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Experts say raising rates ‘isn’t working’ and that the real culprits are corporate pricing, energy costs and supply chain

A fresh round of US inflation data released last week showed persistently high prices, raising more questions about whether the Federal Reserve’s interest rate hikes are missing what many economists contend are the real inflationary culprits: corporate pricing, energy costs and supply chain disruptions.

The news is further stirring fears of unnecessary economic pain should the Fed push America into recession.

“Raising interest rates isn’t working, and the Fed’s overly aggressive actions are shoving our economy to the brink of a devastating recession,” said Rakeen Mabud, chief economist at the progressive Groundwork Collaborative think tank. “Supply chain bottlenecks, a volatile global energy market and rampant corporate profiteering can’t be solved by additional rate hikes.”

The Fed and some economists maintain that demand generated by a hot labor market and higher wages are driving inflation, and higher unemployment and interest rates are panaceas.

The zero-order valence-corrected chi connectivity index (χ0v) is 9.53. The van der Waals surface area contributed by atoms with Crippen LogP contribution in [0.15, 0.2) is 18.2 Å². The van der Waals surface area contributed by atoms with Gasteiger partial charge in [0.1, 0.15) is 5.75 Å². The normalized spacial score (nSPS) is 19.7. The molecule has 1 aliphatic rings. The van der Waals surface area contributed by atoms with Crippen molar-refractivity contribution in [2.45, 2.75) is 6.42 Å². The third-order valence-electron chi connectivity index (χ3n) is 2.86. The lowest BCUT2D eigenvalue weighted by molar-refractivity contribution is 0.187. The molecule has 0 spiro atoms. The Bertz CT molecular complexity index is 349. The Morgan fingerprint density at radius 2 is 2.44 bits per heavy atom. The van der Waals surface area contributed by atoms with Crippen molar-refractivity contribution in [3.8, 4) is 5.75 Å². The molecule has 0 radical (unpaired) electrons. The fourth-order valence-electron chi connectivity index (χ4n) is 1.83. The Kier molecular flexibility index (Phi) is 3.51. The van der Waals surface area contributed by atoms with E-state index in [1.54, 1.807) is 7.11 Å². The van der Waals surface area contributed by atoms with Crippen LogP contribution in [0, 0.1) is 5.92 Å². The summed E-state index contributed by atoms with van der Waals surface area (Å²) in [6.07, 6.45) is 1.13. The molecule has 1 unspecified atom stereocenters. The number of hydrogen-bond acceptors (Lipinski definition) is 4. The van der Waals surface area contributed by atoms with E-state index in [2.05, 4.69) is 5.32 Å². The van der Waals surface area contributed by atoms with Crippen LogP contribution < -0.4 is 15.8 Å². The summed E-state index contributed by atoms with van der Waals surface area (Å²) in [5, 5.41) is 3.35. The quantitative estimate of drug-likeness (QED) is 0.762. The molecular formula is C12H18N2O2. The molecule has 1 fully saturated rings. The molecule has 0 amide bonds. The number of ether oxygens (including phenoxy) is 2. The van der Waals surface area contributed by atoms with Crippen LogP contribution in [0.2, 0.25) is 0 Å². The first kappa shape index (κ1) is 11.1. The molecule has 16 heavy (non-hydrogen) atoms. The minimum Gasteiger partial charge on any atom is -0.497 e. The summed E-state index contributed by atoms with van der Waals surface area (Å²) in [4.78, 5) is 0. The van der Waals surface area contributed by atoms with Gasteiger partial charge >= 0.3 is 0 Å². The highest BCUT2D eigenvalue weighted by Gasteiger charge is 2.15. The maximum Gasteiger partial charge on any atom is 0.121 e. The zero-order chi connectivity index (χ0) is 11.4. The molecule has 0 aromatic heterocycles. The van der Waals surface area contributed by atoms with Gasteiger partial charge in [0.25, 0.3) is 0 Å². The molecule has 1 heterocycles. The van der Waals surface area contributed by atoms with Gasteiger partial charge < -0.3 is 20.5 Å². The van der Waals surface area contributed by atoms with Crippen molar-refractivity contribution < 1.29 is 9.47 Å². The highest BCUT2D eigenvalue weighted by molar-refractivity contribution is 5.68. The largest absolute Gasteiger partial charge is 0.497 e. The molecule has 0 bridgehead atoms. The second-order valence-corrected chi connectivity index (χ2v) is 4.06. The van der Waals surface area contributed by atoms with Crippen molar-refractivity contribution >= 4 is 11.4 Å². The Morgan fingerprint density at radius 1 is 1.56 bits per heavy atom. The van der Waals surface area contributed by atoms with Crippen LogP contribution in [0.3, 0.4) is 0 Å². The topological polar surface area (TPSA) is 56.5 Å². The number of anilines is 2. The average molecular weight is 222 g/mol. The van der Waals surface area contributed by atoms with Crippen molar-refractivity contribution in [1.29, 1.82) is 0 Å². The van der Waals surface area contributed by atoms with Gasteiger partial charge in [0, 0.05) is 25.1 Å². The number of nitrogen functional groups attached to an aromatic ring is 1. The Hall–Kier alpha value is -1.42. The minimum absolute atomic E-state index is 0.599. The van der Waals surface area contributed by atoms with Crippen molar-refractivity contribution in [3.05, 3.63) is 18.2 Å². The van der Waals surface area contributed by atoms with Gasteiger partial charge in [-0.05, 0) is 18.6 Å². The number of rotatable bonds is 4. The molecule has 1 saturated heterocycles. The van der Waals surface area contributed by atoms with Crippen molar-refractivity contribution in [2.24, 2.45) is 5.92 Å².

To that end, the Fed has hiked rates five times in 2022 and indicated more increases are to come, moves the Federal Reserve board chair, Jerome Powell, has acknowledged will “bring some pain” to households and businesses.

Data shows the Fed is making some progress in its aim: mortgage rates are soaring and home sales are plummeting. Meanwhile, the latest employment numbers show a sharp decline in job openings, as well as slowing job and wage growth.

But Thursday’s Consumer Price Index numbers for September revealed the approach has yielded few gains on pricing. Inflation inched up to 8.2%, while month-to-month it climbed 0.1% in August and 0.4% in September.